There are options, however, for the TPPA that may allow it to survive and thrive in light of Trump’s unilateral abrogation.

First, the other eleven member states can put the agreement into hibernation, wait for the 2020 US presidential election and hope that a more trade-oriented president succeeds Trump.

Second, they can hope that the Republican congressional leadership will force Trump to reverse his decision sometime between now and 2020. That would only occur if Trump is weakened by some failure and the GOP sensed that it could re-assert its traditional pro-trade stance at his expense. The Democrats would welcome the move for opportunistic partisan reasons even if some of its leading figures such as Bernie Sanders also oppose the TPPA and applauded Trump’s decision to pull plug on it.

Third, the members could look to themselves and re-draw an agreement that is less US-centric. Many of the provisions insisted on by the US could be reconsidered and even dropped in exchange for increased preferences for the interests of previously junior TPPA partners.

Fourth, the remaining TPPA partners could look to fill the void left by the US with another large market economy. The one that springs immediately to mind is China. That is where things get interesting, and where opportunity may lie.

China is already party to the ASEAN-China Free Trade Agreement (ACFTA) that established a regional free trade area that is the largest in terms of population and third largest in term of trade volume and nominal GDP. Some of the ACFTA signatories are also parties to the TPPA (Brunei, Malaysia, Singapore, Vietnam). This agreement is considered to be a “true” free trade agreement in the Ricardian sense because it reduces tariffs across 7,881 product categories to zero percent, with the result being that tariffs on ASEAN goods sold to China fell to 0.1 percent and those of China sold in ASEAN to 0.1 percent in the year the agreement went into force (2010)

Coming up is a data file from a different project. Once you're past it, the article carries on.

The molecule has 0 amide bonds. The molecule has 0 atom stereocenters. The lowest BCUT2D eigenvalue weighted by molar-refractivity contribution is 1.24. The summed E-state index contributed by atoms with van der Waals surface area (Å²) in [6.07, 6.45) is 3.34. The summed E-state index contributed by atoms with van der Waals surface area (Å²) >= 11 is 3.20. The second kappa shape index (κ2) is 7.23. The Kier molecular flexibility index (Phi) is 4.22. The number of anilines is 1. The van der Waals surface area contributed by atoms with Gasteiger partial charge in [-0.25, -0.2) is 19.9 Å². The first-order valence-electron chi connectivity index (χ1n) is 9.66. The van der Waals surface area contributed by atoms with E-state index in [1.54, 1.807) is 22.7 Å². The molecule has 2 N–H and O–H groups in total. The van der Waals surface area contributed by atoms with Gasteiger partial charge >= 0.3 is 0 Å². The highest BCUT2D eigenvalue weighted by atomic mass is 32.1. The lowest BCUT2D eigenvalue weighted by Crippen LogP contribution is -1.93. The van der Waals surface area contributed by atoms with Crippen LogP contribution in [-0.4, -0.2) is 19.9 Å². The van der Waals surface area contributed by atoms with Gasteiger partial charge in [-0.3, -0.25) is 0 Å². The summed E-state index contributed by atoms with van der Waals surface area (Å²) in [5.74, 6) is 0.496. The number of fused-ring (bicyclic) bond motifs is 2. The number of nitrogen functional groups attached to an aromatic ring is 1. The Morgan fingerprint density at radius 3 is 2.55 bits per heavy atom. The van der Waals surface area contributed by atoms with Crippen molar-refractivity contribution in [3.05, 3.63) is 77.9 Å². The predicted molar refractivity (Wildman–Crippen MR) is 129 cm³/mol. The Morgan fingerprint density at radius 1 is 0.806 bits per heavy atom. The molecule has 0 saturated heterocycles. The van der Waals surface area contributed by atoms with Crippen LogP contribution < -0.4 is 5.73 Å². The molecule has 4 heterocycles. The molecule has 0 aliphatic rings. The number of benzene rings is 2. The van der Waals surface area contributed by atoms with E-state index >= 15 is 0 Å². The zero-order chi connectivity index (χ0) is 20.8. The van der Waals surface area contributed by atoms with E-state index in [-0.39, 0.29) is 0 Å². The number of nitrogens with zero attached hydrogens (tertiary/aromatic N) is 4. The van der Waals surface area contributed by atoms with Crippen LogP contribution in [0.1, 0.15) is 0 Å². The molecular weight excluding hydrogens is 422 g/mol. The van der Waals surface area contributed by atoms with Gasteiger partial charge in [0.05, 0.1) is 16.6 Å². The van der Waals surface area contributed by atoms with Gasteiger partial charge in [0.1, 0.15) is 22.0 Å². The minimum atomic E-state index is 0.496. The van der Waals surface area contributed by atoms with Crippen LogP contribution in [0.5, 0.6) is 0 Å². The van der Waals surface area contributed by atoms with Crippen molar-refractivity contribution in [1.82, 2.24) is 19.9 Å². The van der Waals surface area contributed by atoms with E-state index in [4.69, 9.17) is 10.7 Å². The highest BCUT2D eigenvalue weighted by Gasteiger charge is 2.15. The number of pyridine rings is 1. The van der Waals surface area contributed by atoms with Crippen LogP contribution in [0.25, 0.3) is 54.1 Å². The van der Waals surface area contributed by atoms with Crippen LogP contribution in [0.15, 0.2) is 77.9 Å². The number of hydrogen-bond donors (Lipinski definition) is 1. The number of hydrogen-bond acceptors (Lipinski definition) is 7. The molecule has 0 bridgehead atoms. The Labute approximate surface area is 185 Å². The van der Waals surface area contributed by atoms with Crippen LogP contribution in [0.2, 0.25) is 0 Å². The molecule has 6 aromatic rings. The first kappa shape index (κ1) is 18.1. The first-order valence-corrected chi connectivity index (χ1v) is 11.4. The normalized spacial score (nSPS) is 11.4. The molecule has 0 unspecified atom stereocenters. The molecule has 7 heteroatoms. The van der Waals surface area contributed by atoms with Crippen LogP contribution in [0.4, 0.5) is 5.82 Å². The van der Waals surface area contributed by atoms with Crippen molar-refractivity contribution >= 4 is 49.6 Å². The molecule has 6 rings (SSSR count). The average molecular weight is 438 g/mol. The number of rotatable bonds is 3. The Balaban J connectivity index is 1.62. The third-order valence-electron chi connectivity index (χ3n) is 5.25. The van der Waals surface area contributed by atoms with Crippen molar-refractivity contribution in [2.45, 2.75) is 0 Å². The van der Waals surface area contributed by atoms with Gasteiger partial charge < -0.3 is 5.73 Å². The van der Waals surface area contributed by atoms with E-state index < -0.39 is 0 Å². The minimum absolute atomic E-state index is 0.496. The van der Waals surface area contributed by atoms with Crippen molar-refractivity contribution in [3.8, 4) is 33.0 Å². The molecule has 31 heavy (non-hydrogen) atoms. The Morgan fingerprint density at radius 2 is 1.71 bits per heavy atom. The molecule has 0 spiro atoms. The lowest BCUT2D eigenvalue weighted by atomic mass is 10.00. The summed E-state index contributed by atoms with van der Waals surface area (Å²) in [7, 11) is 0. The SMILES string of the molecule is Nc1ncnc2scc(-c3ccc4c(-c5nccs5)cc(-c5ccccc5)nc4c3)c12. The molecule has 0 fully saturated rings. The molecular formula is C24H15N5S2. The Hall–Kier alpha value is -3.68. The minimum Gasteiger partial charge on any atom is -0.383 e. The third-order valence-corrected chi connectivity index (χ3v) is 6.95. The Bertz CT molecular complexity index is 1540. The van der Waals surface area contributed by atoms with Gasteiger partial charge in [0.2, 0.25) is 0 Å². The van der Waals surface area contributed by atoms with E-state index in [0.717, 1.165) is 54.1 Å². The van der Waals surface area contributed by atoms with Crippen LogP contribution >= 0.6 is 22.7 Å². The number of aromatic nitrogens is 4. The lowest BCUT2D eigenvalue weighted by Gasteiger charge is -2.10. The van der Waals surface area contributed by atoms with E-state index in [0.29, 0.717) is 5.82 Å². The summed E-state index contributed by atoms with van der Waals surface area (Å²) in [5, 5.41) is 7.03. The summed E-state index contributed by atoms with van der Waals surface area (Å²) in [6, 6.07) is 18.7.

The non-US TPPA members could opt to negotiate an agreement with ACTFA as one course of action. That may be difficult given that the TPPA is not a “genuine” FTA as much as it is an investor guarantee agreement (IGA) in which market regulations are altered to attract foreign investors and these are protected from legal liability in the event of disputes with the host state. What is not included in the TPPA are across-the-board reductions to zero tariff, and in fact many domestic industries remain protected or subsidised throughout the TPPA membership as part of the horse trading undertaken during negotiations over its central tenets. But it may be possible to reconcile the two trade deals in an effort to create a new super trade bloc on neo-Ricardian grounds.